Alternative Support Models:  Drive departmental efficiency by leveraging managed services, LPOs, and other service providers.
Knowledge Management: Enable efficiencies by creating seamless access to legal & department institutional knowledge through the organization and centralization of key templates, policies, processes, memos, and other learnings.
Professional Development and Team Building: Deliver improved GC Staff and overall team performance by globalizing the team and creating a culture of growth, development, collaboration and accountability.
Communications:  Work collaboratively across the legal ecosystem to create consistent global processes, from on boarding to complex project management support.  Publish regular departmental communications, plan and execute all-hands.
Global Data Governance / Records Management:  Create a records management program including a record retention schedule, policies and processes.
Litigation Support: Support e-discovery, legal hold, document review.
Cross-Functional Alignment:  Create and drive relationships with other key company functions, such as HR, IT, Finance and Workplace Resources.  Represent the Legal organization at CLOC.
ops  skills  training  future 
july 2017 by JordanFurlong
CLOC Legal Operations Career Skills Toolkit: Lawyers, Your Clients Value Legal-Service Delivery Skills | LegalTech Lever
CLOC divides legal-operations skills into IQ (“hard”) skills and EQ (“soft”) skills:

IQ Skills

Business Operations
Data, Analysis & Reporting
eDiscovery
Financial
Knowledge & Content
Outside Counsel
Practice-Specific
Process & Project
Strategy
Substantive Law
Talent & People
Technology
EQ Skills

Communication
Innovation
Management
Personality
Project Management
Teamwork
For each skill, CLOC provides links to five “reading” and five “education” resources—180 skill-building resources.

In an industry sorely lacking in best practices and standards, CLOC aims to build community and drive positive change to help legal industry players optimize legal-service delivery models. All law students, lawyers, and legal-services professionals can learn a lot from the CLOC toolkit and the skill-building resources it identifies. Download the CLOC toolkit, assess your current skills, and start using the resources to improve your legal-service delivery skills today!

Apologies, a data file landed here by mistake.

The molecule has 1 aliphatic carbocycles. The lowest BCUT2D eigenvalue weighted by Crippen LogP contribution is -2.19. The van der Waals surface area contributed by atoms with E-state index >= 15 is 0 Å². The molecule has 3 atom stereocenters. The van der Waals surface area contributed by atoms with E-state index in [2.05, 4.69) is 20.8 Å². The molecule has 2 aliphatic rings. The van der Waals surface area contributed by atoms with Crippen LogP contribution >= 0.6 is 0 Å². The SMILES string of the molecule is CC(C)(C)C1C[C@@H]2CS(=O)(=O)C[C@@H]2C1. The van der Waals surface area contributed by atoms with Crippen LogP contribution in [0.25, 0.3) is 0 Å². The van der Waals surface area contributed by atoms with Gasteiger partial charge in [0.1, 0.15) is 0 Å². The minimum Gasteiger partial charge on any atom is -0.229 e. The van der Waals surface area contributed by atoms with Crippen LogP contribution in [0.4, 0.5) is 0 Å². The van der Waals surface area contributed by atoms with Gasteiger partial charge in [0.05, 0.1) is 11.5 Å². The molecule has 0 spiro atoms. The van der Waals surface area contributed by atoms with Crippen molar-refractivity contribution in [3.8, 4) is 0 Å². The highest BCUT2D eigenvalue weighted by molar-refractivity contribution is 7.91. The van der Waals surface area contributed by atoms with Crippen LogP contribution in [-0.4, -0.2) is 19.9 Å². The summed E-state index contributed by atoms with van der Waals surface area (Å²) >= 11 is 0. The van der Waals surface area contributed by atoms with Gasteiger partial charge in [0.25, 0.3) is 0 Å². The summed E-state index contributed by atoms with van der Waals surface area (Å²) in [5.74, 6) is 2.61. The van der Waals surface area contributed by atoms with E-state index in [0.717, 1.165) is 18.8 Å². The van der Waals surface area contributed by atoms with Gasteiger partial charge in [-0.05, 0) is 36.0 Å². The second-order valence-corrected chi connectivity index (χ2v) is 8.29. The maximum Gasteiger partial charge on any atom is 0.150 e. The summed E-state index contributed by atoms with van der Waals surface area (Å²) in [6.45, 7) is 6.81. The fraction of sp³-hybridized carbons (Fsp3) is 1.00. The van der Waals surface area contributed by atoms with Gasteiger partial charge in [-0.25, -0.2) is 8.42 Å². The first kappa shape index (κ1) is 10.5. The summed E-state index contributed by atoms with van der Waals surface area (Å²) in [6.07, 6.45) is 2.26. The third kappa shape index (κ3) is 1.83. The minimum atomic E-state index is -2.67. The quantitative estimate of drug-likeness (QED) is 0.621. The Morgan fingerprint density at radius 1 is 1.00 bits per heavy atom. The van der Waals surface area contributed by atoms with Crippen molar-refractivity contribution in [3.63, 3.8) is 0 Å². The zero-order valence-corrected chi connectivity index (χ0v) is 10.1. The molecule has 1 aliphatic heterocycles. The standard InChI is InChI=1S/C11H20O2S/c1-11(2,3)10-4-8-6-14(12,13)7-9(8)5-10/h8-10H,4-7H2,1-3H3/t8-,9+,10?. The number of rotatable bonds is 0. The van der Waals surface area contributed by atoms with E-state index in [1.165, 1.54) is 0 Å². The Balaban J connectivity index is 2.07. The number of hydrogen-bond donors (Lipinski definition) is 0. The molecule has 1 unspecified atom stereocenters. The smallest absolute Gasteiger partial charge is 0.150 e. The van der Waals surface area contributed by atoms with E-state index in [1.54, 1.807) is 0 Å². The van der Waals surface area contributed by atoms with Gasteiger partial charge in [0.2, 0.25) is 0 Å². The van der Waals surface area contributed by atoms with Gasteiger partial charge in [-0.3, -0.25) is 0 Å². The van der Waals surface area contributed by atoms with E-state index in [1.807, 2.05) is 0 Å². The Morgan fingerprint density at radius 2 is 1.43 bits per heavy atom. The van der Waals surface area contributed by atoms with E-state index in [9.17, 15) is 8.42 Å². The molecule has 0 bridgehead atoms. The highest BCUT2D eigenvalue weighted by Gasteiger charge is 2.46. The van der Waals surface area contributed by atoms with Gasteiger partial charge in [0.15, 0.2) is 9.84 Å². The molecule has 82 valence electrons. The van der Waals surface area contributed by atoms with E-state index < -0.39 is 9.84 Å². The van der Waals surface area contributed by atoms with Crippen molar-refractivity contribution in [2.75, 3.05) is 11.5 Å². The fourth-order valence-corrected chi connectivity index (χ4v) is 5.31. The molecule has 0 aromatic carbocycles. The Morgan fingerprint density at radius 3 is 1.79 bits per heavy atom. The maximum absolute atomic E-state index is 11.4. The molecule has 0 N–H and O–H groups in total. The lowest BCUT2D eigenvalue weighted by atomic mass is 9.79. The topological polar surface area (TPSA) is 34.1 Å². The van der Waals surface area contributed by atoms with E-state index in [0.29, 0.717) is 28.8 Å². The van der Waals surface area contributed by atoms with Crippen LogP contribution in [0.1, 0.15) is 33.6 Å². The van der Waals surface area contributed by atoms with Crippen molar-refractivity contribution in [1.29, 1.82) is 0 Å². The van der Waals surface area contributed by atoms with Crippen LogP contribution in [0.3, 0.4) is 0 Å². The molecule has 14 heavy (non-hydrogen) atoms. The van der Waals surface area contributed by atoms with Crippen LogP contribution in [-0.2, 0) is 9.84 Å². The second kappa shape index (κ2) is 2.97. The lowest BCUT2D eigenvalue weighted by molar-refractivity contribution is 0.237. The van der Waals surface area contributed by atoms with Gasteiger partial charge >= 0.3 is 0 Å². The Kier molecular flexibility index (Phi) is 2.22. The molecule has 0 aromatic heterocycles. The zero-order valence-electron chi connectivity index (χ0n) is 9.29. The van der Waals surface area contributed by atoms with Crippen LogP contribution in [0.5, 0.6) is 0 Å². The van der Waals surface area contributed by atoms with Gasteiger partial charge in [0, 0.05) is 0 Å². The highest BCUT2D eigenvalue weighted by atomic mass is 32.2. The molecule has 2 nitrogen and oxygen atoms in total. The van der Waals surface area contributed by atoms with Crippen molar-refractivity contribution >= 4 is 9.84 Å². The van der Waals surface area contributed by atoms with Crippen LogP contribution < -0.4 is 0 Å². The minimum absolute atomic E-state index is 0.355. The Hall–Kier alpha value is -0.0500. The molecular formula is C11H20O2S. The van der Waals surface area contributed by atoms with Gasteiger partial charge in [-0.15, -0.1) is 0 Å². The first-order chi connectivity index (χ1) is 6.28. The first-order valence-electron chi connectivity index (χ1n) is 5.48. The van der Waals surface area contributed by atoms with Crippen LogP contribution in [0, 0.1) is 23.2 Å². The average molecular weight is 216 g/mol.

ops  client  skills  training 
may 2017 by JordanFurlong
The ‘plus-shaped’ lawyer for the 21st century
We often speak of lawyers adding value. We need to add value for our clients and to our organizations. As 21st-century lawyers, especially in Canada, we also need to be able to work alongside lawyers from different ethnic backgrounds, cultures and experiences. A successful lawyer in the 21st century, I would argue, also needs to possess critical interpersonal and empathy skills and they need to value diversity and inclusiveness. They must also understand and be able to adapt unique approaches, as Mark Webber noted during his session on story-telling at the conference, to make sure their messages are being understood and retained by the listener.

In my respectful submission, beyond a breadth of knowledge in various subject matters, these are all skills that set a spectacular lawyer apart from a mediocre one. I have, therefore, added these critical skills to a box immediately above the horizontal line of the broad subject matter expertise of a T-shaped lawyer. They are skills that are necessary to make one a truly successful, value-added lawyer. It is this plus-shaped lawyer for the 21st century that we should all strive to become.
skills  training  innovation 
may 2017 by JordanFurlong
3 Geeks and a Law Blog: The Rise of the Tech-Savvy Unicorn...err...Laywer
I yield to no one in my commitment to lawyers developing better tech skills. But that commitment in no way detracts from my affinity for the growing importance of allied professionals. Indeed, one of the objectives of improving lawyer tech skills/comfort is to help them appreciate the role allied professionals can play in delivering superior legal service. While I support the call for lawyers to take ownership of their technical ineptitude, I am loath to endorse anything that would seem to diminish the potential contributions from allied professionals. I want more, not less, diverse teams.